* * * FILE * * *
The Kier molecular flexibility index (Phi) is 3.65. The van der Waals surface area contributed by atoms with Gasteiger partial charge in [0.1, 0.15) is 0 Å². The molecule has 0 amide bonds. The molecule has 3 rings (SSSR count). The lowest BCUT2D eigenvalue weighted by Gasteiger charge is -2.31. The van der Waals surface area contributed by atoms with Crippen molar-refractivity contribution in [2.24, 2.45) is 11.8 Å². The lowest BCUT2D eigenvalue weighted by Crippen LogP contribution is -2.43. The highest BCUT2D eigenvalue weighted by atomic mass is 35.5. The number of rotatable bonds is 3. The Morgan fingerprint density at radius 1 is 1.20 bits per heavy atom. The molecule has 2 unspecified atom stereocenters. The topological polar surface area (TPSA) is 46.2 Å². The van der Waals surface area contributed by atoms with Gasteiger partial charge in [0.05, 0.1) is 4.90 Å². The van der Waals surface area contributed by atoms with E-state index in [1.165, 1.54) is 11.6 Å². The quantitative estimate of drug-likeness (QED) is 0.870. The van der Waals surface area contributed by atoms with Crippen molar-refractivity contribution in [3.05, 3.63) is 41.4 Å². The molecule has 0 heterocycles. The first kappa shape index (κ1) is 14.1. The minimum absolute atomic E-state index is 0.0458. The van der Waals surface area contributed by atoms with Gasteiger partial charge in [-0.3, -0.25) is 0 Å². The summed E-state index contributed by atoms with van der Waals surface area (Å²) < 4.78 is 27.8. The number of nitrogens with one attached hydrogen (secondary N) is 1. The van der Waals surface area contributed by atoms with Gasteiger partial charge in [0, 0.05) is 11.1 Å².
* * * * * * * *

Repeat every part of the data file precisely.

The Kier molecular flexibility index (Phi) is 3.65. The van der Waals surface area contributed by atoms with Gasteiger partial charge in [0.1, 0.15) is 0 Å². The molecule has 0 amide bonds. The molecule has 3 rings (SSSR count). The lowest BCUT2D eigenvalue weighted by Gasteiger charge is -2.31. The van der Waals surface area contributed by atoms with Crippen molar-refractivity contribution in [2.24, 2.45) is 11.8 Å². The lowest BCUT2D eigenvalue weighted by Crippen LogP contribution is -2.43. The highest BCUT2D eigenvalue weighted by atomic mass is 35.5. The number of rotatable bonds is 3. The Morgan fingerprint density at radius 1 is 1.20 bits per heavy atom. The molecule has 2 unspecified atom stereocenters. The topological polar surface area (TPSA) is 46.2 Å². The van der Waals surface area contributed by atoms with Gasteiger partial charge in [0.05, 0.1) is 4.90 Å². The van der Waals surface area contributed by atoms with E-state index in [1.165, 1.54) is 11.6 Å². The quantitative estimate of drug-likeness (QED) is 0.870. The van der Waals surface area contributed by atoms with Crippen molar-refractivity contribution in [3.05, 3.63) is 41.4 Å². The molecule has 0 heterocycles. The first kappa shape index (κ1) is 14.1. The minimum absolute atomic E-state index is 0.0458. The van der Waals surface area contributed by atoms with Gasteiger partial charge in [-0.3, -0.25) is 0 Å². The summed E-state index contributed by atoms with van der Waals surface area (Å²) < 4.78 is 27.8. The number of nitrogens with one attached hydrogen (secondary N) is 1. The van der Waals surface area contributed by atoms with Gasteiger partial charge in [0, 0.05) is 11.1 Å².